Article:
Is Germany Ready for a Minority Government?
After failed talks between Germany's conservatives, Greens, and Free Democrats (FDP), the future formation of Germany’s new federal government remains uncertain. At this point, three options are possible: a continuation of the grand coalition between the Christian Democratic Union of Germany (CDU)/Christian Social Union in Bavaria (CSU) and the Social Democratic Party (SPD), a call for snap elections, or the formation of a minority government.
As none of the major political actors favor snap elections and large parts of the SPD remain anxious to enter into another grand coalition, the option of a minority government is gaining traction. This would be a whole new territory for Germany. Although minority governments have worked out in some German states, the country does not have a political tradition of ruling minority governments.
What could a minority government actually mean for Germany? What opportunities and risks does it create on a national and European level?
At the National Level
A minority government could lead to a growing influence of the Bundestag, the German Parliament, and its individual members. A minority government would need to organize support for each new bill by persuading the Parliamentarians with good and sharp arguments. Deeper debates on policy questions and discussions in the Parliament will become more important — probably more fierce and interesting. As a result, a new and more exciting political culture could emerge. Trust that was lost through either the often missing open disagreement within Parliamentary debates, or policies that were presented as being “without alternatives” during the grand coalition, could be regained.
At the same time, however, bargaining behind closed doors would likely increase. As majorities would need to be organized for each proposal or law, Parliamentarians could tie their support to concessions on other issues. This kind of constant bargaining without being able to rely on a stable majority can make the legislative process more opaque to the constituencies, possibly leading to greater uncertainty.
Moreover, a minority government poses a danger of normalizing the newly-elected right-wing party Alternative for Germany (AfD) and its positions within the political discourse. One such possible scenario: In March 2018, the Parliament must make a decision on extending the cap for refugees’ family reunion. Passed in 2016, the cap limits the right of refugees with subsidiary protection to bring their family members to Germany. The Conservative Party and the Liberals could extend this cap with the help of the votes from the AfD. If so, the AfD could claim this as a first success in implementing one of its key demands to prevent refugees and asylum-seekers from entering the country.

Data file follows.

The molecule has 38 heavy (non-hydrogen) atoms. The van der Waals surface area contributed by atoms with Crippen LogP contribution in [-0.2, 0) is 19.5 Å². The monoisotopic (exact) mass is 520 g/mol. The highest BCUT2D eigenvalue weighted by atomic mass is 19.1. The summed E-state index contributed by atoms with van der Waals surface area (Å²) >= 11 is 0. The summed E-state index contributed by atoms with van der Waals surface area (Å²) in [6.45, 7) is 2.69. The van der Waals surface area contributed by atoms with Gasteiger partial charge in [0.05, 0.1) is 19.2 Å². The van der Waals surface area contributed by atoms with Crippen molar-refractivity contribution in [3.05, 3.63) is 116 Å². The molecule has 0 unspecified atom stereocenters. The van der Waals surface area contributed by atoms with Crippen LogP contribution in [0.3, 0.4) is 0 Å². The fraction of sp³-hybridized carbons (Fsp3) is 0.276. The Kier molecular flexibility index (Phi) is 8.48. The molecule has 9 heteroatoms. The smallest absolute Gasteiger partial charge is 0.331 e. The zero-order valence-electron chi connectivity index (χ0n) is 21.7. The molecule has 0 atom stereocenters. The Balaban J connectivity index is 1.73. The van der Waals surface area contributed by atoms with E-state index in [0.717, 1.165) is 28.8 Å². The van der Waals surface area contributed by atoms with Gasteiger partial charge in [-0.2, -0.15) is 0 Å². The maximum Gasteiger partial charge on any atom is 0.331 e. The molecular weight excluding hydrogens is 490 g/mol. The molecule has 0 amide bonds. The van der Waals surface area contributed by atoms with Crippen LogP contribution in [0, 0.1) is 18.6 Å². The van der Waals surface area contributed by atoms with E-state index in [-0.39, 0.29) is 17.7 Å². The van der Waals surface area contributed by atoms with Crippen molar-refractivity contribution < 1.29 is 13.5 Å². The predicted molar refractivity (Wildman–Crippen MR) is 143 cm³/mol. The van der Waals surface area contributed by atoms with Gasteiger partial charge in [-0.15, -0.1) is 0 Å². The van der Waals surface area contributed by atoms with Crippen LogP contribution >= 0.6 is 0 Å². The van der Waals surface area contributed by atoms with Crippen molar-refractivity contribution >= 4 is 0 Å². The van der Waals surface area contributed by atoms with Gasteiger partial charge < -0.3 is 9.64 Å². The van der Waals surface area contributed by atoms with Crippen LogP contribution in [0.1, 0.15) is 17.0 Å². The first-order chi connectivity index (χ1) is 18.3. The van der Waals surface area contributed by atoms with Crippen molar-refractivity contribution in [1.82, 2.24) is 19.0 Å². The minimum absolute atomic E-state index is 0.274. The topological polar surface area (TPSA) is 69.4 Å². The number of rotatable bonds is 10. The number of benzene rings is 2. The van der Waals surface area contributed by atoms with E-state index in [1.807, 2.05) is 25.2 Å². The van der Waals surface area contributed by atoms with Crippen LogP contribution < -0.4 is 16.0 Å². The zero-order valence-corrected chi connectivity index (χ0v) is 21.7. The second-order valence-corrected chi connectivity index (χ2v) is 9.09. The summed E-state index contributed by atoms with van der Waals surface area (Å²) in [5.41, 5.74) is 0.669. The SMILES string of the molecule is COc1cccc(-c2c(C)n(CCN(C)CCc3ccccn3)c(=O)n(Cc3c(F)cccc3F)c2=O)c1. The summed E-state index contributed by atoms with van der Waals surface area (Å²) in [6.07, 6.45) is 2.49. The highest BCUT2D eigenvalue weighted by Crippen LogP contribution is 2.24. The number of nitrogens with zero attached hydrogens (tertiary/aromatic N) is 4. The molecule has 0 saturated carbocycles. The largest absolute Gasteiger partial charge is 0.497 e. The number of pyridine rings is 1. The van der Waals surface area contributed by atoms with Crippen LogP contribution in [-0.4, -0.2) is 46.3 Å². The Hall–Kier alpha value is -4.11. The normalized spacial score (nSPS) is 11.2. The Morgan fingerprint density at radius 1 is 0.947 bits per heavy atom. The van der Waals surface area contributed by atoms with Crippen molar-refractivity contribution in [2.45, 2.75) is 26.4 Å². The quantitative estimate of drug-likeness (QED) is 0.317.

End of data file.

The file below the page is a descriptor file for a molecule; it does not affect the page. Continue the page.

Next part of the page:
At the European Level
Many challenges on a European level need to be addressed, such as Brexit or a eurozone reform. French President Macron has already presented his proposals for reforms; however, an answer from Germany is still missing, and the timeframe to push for reforms is not very wide. Most of the parties represented in the German Parliament share a pro-European attitude and are aware of the urgency for decisions on the European level. Forming a minority government would end the very slow coalition-building process and could energize the German EU policies and set important impulses for stabilizing the Union.
Even though a majority within the German Parliament could agree upon guiding principles concerning EU policies, disagreement on more detailed directives that need to be debated within the various Councils of Ministers is very probable. Without a stable and reliable majority in the Bundestag, the German government is not in a strong negotiating position vis-à-vis its European partners. A majority of the German Parliamentarians might reject the compromises that German ministers negotiated in the Councils. On the other hand, finding a majority in the Bundestag on a specific issue before Council meetings would leave the German ministers without much leeway for the negotiations on the EU level and also weakens Germany’s position.
A minority government would set a new precedent for German politics. Due to historical experiences, many Germans prefer a stable government and are hesitant to experiment. However, as the lengthy talks between stakeholders continue without concrete results, more commentators now rate a minority government’s opportunities higher than its risks.
The views expressed in GMF publications and commentary are the views of the author alone.